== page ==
One Historic Barbel

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Gavin Haig

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Gavin Haigh

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The day's incessant rain finally relented late this afternoon and I took a quick walk around the West Bay fields which yesterday yielded 52 Lapwings and some gulls. Still 52 Lapwings, but no gulls. However, flushing four Rock Pipits out of the soggy grass was a surprise...

Two of the four Rock Pipits this afternoon

I can only assume these were birds which normally frequent the seafront, but were forced elsewhere by the dreadful weather.

Anyway, I have nothing much else to say about today's birding, so I'm going to use the rest of this post to document a little tale of minimal interest to most birders. It involves a fish...

In this post I mentioned a boyhood angling mentor named Howard Matthews, aka Ginger. In about 1974 he kindly prepared a little document for me. It comprised a few pages of notes and hand-drawn maps, outlining some angling opportunities to be enjoyed on the River Colne near Uxbridge. I eagerly tried them out, catching the Metropolitan Line train from my local station at Preston Road to the Uxbridge terminus and walking from there. My favourite area came to be where the river flows beneath the elevated A40 dual carriageway, and just downstream of it. In those days that downstream stretch was leased by the Uxbridge Rovers Angling & Conservation Society, of which I was not a member. Still, poaching is par for the course when you're 15 years old, so that was no problem. One swim which featured in Ginger's document (and I can only assume he poached it too) lay just below a nearby weirpool. On the far bank was a large weeping willow, beneath which was a nice clear run maybe three feet deep. I occasionally caught a roach or two there...

A couple of decent roach from the Willow swim. I'm guessing this'll be 1975-ish. Forgive the dreadful photo quality.

I don't recall catching much other than roach here, though my old pal Ric reminded me that either myself or another lad who I used to fish with back then once hooked and lost a big, long fish in this very swim. Which may or may not be significant...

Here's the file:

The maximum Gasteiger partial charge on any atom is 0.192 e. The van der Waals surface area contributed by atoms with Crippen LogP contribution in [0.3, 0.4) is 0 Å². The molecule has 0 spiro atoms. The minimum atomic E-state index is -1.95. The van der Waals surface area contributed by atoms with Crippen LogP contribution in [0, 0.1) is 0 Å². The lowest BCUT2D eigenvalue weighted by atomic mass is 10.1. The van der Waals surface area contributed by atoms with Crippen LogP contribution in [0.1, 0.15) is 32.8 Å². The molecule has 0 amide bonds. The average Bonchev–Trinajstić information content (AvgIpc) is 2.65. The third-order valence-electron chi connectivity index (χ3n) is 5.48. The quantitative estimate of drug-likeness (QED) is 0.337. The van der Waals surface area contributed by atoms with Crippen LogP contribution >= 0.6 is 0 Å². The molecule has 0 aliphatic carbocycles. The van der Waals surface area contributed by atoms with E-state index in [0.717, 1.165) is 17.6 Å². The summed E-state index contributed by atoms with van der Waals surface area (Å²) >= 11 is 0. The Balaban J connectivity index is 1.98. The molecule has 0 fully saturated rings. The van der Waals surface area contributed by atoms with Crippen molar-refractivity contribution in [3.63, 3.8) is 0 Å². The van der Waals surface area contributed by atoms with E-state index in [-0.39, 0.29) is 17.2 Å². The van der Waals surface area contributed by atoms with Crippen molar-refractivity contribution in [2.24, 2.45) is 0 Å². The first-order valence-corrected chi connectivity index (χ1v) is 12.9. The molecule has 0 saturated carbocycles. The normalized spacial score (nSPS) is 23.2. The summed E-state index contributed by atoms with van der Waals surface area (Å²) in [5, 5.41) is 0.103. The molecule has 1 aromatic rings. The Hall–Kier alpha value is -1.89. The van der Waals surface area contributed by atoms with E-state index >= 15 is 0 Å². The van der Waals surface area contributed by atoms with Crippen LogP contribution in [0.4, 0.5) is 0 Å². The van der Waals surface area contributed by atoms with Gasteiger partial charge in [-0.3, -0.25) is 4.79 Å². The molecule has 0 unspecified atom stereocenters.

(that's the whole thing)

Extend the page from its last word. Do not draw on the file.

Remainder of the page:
In the mid-'70s none of us kids ever considered the possibility that we might catch a barbel from the Colne. The idea would have seemed preposterous. Barbel were mythical fish which swam only in rivers far, far away. By the time the 1970s were done I'd caught barbel from the Hampshire Avon and the Thames, but certainly not the Colne. Neither had I ever heard of a Colne barbel being caught by anyone else. In the early '80s I stopped fishing and started birding, and that was that.

In early 1985 we experienced a big freeze-up. I had chosen 1985 to go for a London Area year list, and that period of bitterly cold weather played right into my hands, delivering all sorts of species which would have been tricky to see in a normal winter. By this time I was completely immersed in birding and quite unaware of what was happening in the angling world. I had no idea, for example, that anglers in the know were nowadays heading for the River Colne to target barbel. Barbel! In the Colne! Not long after the thaw set in, Ric got an early-morning call from one such angler, Jim Clavin. Could he drive out to witness and photograph a barbel which Jim had just caught from the Colne? Not just any old barbel either, but a monster barbel! Yes, said Ric. Yes he could...

Early 1985 - Jim Clavin with a stunning 12lb 1oz barbel from the River Colne

I think this is a super photo, and it deserves a bit of context. In his book 'Modern Specimen Hunting', Jim Gibbinson lists the biggest fish of each species reported to the angling press during the 1980/81 and 1981/82 seasons. In those days a 12lb+ barbel was extremely rare. Of just five reported in the 1980/81 season, the biggest was 12lb 12oz, and probably only two fish were involved in those five records. Just two were reported in the 81/82 season, the biggest 12lb 10oz. By the 1984/85 season things were not much changed, and a 12lb+ fish would still have been a barbel angler's dream. The fish mentioned above were all from the Hampshire Avon, or the Wensum in Norfolk. The notion that such a beast might be swimming in the Colne, just up the road there... Pah!

Well. Not only was it caught in the Colne, river of my boyhood dabblings, but more specifically the Colne above Uxbridge. In fact it was caught just downstream of the A40. And you've probably guessed already, it was caught in the Willow swim...